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This section provides a general overview of some analytical methods that could be used in a pay gap analysis. Analytical methods are categorized as either exploratory and prescriptive, where exploratory methods may be useful for preliminary, “first round” of analysis. Prescriptive analysis allows the researcher to quantify the degree of gender inequity within a given facet of the pay gap, which may be useful for establishing a monetary remedy.

Descriptive analysis

A thorough descriptive analysis of the administrative data can be an incredibly useful aspect of a pay gap study. While many insights from descriptive analysis could also be gleaned form other analytical techniques, descriptive analysis should not be overlooked. It can help the researcher identify potential mechanisms driving the overall pay gap (both pay and employment inequities), which can inform the planning of subsequent analysis and the specification of regressions. It can also help the researcher identify factors that drive gender pay disparities, allowing the committee to focus its analysis on areas that contribute largely to the pay gap.  

A descriptive analysis could examine counts of faculty, or mean and median salary through cross-tabulation of variables relevant to compensation: gender, rank, discipline/department, years of experience, age, etc. Sub-populations of the faculty can also be examined along a salary distribution, and distributions of men and women can be compared.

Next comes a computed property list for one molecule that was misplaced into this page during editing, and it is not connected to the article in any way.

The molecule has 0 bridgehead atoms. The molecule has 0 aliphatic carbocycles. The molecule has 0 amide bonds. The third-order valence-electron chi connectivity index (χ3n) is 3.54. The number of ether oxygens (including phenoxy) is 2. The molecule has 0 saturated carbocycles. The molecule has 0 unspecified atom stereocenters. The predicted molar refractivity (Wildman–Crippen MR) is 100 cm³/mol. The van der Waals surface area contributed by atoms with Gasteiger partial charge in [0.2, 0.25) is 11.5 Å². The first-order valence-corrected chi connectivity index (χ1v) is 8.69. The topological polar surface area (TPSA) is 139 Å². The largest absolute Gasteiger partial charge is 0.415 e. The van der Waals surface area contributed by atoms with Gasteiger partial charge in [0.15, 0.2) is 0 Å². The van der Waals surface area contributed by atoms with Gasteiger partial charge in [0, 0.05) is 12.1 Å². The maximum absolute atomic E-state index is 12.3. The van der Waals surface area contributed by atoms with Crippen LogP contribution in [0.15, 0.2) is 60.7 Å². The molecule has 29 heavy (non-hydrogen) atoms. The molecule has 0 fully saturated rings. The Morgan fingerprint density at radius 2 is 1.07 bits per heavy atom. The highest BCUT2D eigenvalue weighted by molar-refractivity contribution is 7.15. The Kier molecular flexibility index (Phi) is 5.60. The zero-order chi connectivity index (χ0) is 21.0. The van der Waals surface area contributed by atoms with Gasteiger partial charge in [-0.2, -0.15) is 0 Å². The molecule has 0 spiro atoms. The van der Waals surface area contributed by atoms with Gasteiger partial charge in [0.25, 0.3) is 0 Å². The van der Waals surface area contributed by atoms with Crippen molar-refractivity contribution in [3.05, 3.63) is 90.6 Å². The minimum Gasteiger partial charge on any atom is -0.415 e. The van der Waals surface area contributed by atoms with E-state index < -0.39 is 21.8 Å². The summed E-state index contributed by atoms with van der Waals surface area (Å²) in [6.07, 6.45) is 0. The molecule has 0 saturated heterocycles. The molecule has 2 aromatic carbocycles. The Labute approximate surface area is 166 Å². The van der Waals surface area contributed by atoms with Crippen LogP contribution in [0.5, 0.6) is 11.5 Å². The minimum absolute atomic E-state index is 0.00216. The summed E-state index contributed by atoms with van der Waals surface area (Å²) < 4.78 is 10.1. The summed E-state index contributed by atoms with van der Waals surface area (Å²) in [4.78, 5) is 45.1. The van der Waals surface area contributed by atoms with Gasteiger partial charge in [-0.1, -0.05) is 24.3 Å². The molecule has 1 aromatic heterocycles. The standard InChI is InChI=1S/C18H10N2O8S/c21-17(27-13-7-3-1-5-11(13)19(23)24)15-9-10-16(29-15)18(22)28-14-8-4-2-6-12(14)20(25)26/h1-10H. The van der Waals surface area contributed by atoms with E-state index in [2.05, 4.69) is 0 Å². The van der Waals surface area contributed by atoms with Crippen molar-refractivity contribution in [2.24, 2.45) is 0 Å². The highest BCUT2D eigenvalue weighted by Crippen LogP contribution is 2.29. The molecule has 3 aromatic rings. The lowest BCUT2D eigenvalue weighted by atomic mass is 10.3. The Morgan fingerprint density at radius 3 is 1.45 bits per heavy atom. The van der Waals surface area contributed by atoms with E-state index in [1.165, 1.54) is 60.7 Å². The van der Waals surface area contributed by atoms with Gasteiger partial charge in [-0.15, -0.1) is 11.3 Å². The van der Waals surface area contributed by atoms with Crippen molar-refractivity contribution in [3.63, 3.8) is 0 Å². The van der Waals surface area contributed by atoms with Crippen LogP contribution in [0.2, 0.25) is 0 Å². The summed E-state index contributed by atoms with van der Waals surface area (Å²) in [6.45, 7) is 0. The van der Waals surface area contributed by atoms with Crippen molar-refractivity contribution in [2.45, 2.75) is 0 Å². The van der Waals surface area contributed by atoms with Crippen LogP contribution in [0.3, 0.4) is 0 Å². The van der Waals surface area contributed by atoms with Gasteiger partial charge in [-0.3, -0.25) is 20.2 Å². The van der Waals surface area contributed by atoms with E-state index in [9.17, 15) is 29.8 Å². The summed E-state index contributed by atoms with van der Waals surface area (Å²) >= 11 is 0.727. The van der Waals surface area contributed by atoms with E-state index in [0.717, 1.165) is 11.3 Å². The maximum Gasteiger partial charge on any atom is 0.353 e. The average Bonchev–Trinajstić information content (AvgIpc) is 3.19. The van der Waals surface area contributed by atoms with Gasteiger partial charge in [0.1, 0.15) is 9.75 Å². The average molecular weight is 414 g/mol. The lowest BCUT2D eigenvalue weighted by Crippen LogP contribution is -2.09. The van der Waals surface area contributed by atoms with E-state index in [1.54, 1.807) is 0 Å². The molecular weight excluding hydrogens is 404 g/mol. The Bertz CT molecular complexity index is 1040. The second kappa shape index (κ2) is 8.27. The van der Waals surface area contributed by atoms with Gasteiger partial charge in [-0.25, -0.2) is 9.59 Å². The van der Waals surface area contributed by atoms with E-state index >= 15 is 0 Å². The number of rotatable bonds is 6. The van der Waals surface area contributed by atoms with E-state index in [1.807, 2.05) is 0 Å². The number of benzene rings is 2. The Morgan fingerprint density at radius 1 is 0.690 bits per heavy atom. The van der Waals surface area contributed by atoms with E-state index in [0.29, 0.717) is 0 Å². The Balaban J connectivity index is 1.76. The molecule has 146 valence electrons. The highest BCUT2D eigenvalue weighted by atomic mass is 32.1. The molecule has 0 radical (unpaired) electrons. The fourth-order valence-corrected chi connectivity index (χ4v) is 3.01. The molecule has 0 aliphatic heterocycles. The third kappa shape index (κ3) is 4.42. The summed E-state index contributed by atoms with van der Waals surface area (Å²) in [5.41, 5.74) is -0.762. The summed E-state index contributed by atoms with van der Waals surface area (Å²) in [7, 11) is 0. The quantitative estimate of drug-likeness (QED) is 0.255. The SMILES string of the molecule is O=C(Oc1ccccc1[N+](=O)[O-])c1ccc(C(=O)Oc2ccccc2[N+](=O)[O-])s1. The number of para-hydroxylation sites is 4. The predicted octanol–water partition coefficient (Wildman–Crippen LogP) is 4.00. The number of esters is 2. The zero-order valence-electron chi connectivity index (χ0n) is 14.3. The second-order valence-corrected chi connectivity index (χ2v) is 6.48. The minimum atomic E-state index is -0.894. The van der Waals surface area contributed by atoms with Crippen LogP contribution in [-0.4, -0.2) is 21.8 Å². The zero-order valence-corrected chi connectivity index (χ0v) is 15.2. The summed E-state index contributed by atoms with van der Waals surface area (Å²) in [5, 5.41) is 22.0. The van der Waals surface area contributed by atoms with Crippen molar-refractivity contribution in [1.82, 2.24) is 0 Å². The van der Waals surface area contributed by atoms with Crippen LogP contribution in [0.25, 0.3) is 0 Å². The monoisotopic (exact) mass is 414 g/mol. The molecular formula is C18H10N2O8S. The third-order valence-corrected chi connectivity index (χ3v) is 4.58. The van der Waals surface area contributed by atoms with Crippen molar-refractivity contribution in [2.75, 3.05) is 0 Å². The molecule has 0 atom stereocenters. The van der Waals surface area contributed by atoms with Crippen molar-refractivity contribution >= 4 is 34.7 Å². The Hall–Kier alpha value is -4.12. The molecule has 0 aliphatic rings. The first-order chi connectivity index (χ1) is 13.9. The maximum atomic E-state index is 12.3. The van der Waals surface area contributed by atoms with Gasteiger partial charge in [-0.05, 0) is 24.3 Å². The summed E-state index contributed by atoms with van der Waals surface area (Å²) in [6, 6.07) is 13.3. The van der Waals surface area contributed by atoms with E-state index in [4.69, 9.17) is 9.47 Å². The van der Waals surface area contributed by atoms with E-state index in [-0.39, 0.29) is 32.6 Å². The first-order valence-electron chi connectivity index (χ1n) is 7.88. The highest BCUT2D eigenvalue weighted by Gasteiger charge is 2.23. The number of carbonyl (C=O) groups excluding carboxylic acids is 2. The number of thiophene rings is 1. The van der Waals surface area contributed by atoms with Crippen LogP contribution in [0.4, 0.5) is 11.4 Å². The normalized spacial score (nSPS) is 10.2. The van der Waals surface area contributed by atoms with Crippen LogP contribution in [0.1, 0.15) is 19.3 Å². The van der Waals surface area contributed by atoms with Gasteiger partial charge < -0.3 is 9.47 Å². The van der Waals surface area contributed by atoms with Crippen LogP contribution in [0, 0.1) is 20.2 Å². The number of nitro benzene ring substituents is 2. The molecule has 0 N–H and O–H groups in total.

Blinder-Oaxaca Decomposition

The method seeks to decompose the difference in average salaries of men and women to identify the drivers of the pay gap.

There are many variations on this method, but the general method requires the researcher to estimate two regressions where salary is regressed onto variables that capture the determinants of salary.12 In one regression, only men are included, and the other uses only salary data of women. The results of the regressions are then compared to determine to what extent the gap is determined by the “explainable” factors, which are included in the regressions, or “unexplainable” factors which suggest the presence of pay inequity.

This method may be useful for understanding the contributors of the overall pay gap and their relative magnitude, allowing the committee to identify areas where potentially large employment inequities exist. A technical description of the method can be found in Brown and Troutt’s paper examining gender pay disparities at the University of Manitoba.13

12 Regression analysis is discussed in the section 2.4.2, “Regression analysis of salaries – pay inequity”.

13 Brown, L.K., Troutt, E.. Sex and Salaries at a Canadian University: The Song Remains the Same or the Times They Are a Changin'? Canadian Public Policy Vol. 3, Issue 3. 2017: Sex and Salaries at a Canadian University: The Song Remains the Same or the Times They Are a Changin'? | Canadian Public Policy (